What has been happening to Asian-Americans being attacked for no reason in the U.S.A. disgusts me. IT IS NOT A ‘CHYNA’ VIRUS. AM I CLEAR ENOUGH FOR YOU RACIST A-HOLES?! I wanted to highlight multiple cultures that have produced some of the greatest films ever, and with Asian-American celebration month taking place in May, it is the perfect situation for my list of 10 Great Asian Movies. No particular order in terms of strict history here. This is not a list with eight of the top 10 Asian pictures being directed by Akira Kurosawa. Simply an eclectic group of classics you have got to see before you die.
10. “The Legend of Drunken Master” (1994):
Let us start things off straight up. Jackie Chan is the MAN! This guy has never made a truly great movie when it comes to film criticism, but he is without question a hall-of-fame figure when it comes to cinema history. Similar to the early work of silent film stars such as Buster Keaton, Jackie Chan is a once in a generation talent. His insistence on doing his own stunts has nearly killed his ass multiple times. Plenty of iconic crazy performances to choose from. I’m going to have to go with “The Legend of Drunken Master”. Jackie is the pinnacle of comedic kung-fu mixed with embodying a daredevil. Throw in his performance as a martial artist who gets his power from booze and you have yourself a hilarious character that only Jackie Chan could pull off. And let us not forget when he runs hand and foot over a giant pile of coals on fire, which was a real time stunt! The man is crazy and also an international treasure.
9. “An Autumn Afternoon” (1962):
While American film buffs (myself included) tend to consider Kurosawa as the greatest Asian director, international film circles consistently lean towards the other master that is Yasujiro Ozu. It is a debate in which nobody is right or wrong as both are legends. Ozu is perhaps the most humanistic filmmaker of all time. All of his creations center around families living in traditional Japan during the decades surrounding WWII. None of his films are about the war, but that is simply the context of when he made his best work. Ozu was also famous for shooting while using a 40mm lens as it was the closest version of seeing through the human eye and would often place his camera at the same level of where ones head would be when sitting on a Japanese tatami mat. One of his rare late career color films was “An Autumn Afternoon”. The film stars long time collaborator Chishu Ryu as Shuhei Hirayama, an alcoholic widower businessman doing everything he can to ensure his daughter Mickiko is able to find a husband in hopes of her not experience the level of loneliness he is currently living. “An Autumn Afternoon” digs through the complexities of life with a zen like restraint in order to dissect family struggles with themes that few movies dare to touch.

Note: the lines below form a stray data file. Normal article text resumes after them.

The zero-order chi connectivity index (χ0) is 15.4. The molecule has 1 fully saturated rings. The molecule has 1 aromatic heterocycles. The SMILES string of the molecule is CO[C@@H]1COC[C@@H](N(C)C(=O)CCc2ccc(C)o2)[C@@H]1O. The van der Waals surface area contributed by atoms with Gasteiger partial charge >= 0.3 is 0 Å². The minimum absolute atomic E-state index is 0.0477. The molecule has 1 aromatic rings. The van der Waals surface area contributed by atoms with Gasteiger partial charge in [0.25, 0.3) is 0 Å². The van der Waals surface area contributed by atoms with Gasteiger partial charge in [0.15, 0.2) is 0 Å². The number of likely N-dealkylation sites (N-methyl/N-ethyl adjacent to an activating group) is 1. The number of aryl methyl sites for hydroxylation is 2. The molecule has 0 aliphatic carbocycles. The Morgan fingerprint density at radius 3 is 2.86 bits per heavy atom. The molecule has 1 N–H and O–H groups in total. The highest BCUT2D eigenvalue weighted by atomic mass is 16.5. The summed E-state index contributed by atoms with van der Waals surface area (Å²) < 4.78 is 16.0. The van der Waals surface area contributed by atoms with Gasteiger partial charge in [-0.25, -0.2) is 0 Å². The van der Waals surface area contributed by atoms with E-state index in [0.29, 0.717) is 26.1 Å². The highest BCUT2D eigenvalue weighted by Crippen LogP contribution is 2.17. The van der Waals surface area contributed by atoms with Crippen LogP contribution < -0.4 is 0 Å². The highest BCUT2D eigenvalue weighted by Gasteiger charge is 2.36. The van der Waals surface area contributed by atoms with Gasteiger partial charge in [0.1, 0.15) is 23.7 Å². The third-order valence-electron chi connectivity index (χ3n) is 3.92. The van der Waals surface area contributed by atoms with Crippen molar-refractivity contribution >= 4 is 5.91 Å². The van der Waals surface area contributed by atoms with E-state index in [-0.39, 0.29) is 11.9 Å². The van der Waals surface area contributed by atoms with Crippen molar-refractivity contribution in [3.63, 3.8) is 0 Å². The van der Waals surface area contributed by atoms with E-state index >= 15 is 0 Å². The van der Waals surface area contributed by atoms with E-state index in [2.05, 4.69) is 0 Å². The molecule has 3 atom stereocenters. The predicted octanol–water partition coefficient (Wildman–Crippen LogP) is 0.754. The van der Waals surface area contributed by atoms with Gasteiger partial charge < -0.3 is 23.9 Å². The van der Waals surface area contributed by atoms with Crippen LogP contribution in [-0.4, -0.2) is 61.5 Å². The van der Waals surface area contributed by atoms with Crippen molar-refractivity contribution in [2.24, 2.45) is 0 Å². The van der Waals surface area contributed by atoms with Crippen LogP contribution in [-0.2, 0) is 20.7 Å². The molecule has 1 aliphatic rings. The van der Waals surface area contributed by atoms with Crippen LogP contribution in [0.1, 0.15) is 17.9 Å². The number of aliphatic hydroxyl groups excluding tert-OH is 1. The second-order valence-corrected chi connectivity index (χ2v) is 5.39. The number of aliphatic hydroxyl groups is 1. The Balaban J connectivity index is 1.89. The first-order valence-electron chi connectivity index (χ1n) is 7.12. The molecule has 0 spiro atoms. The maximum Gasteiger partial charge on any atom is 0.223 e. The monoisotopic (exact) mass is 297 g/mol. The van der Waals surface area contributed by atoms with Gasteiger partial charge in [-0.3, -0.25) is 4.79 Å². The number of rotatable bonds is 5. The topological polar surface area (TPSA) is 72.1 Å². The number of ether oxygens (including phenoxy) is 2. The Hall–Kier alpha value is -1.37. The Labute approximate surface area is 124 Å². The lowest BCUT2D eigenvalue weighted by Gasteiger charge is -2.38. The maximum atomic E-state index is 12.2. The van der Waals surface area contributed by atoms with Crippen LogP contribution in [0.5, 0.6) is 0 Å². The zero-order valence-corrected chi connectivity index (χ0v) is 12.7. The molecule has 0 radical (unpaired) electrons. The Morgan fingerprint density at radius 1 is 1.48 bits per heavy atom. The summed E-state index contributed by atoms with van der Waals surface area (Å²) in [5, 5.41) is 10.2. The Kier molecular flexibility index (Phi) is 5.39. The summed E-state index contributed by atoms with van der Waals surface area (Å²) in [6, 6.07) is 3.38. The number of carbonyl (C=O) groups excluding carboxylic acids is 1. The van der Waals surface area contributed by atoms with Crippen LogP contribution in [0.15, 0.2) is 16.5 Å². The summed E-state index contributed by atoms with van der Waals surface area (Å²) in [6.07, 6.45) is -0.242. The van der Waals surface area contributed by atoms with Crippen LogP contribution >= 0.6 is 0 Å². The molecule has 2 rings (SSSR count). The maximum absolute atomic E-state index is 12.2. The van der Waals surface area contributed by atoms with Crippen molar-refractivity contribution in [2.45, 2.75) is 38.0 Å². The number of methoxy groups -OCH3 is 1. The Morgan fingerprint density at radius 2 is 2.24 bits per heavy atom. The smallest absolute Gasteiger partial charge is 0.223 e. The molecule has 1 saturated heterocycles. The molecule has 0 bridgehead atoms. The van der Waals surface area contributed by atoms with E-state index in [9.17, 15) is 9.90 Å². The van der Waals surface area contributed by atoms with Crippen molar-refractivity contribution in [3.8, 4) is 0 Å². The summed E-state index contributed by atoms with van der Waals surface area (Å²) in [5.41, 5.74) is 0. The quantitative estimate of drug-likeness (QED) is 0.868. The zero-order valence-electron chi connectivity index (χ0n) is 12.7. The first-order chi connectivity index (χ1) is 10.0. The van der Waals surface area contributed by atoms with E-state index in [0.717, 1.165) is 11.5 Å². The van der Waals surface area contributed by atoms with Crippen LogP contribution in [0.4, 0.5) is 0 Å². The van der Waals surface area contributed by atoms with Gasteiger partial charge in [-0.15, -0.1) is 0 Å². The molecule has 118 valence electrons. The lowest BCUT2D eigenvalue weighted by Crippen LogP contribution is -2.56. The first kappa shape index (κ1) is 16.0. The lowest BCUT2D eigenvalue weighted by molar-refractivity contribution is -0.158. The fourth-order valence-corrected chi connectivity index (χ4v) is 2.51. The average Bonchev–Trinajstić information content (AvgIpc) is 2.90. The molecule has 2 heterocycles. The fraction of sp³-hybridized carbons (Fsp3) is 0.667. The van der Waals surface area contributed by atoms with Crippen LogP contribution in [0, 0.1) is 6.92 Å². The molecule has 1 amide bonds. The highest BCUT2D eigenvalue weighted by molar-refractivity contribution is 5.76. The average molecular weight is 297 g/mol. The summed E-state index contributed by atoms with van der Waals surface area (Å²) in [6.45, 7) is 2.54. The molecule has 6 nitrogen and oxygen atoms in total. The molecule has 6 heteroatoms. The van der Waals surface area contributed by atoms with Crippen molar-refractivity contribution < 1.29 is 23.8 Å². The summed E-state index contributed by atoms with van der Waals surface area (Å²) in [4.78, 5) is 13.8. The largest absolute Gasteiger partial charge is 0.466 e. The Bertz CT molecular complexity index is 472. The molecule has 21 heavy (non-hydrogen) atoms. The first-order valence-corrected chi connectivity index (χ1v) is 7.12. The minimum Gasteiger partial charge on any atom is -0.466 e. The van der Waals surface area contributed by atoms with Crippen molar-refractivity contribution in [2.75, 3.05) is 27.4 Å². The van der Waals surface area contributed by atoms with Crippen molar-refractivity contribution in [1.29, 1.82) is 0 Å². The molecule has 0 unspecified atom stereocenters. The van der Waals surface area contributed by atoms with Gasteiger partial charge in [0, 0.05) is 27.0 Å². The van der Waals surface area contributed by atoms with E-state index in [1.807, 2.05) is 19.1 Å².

8. “The Host” (2006):
You’ve always got to have one entry that is simply fun but also intelligent on a list such as this. “The Host” is exactly that. This movie is the story of a family coming together that also involves a giant monster created by radioactive waste dumped into the river. The ‘Han River’ in the city of Seoul suddenly presents a giant fish-like monster with quirky limbs and multiple eyes. The beast steals a young girl named Park Nam-Joo (Bae Doona) to keep in his underground lair for some strange reason. It is up to the group of misfits that is Joo’s family to rescue the girl before she is slowly eaten. No question “The Host” is a ridiculous a monster movie, It is also a blast of a family-centric movie with multiple political facts sprinkled in that we all need to listen to.
7. “Grave of the Fireflies” (1988):
Another picture in which the topic of war movies are often criticized because they not legitimately depict battle and the level of excitement is not what the terrors of war are. Similar to the Russian film “Come and See”, nobody could accuse the animated film “Grave of the Fireflies” of being exciting. Based on his life growing up during WWII, writer/director Isao Takahata recalls a semi-fictionalized version of what he really went through during the invasion of Japan. After an American firebombing, several children were forced to find some form of housing in the midst of the Great War. Yet the guns and bombs conflict is not what makes this film a classic. “Grave of the Fireflies” is centered around a concept that keeps everyone going. The concept of taking care of the ones you love despite all obstacles.
6. “The Raid: Redemption” (2011):
This movie is absolutely insane. Just start with the title, “The Raid: Redemption”. Is this supposed to be a sequel? Nope. The plot, a group of cops go into a drug hotel in hopes of bringing a criminal mastermind to justice. And…. that’s it. Once the police officers get caught up in the middle of a building full of criminals with nothing to loose the carnage is unending. Director Gareth Evans pulls no punches as the fight sequences are violent as hell and punch the viewer in the face at a relentless pace. Just turn to the climactic brawl with two brothers trying to take down the villainous ‘Mad Dog’ to see what I’m talking about. “The Raid: Redemption” Will make you feel as though you had just been a combatant in a life or death brawl.
5. “In the Mood For Love” (2000):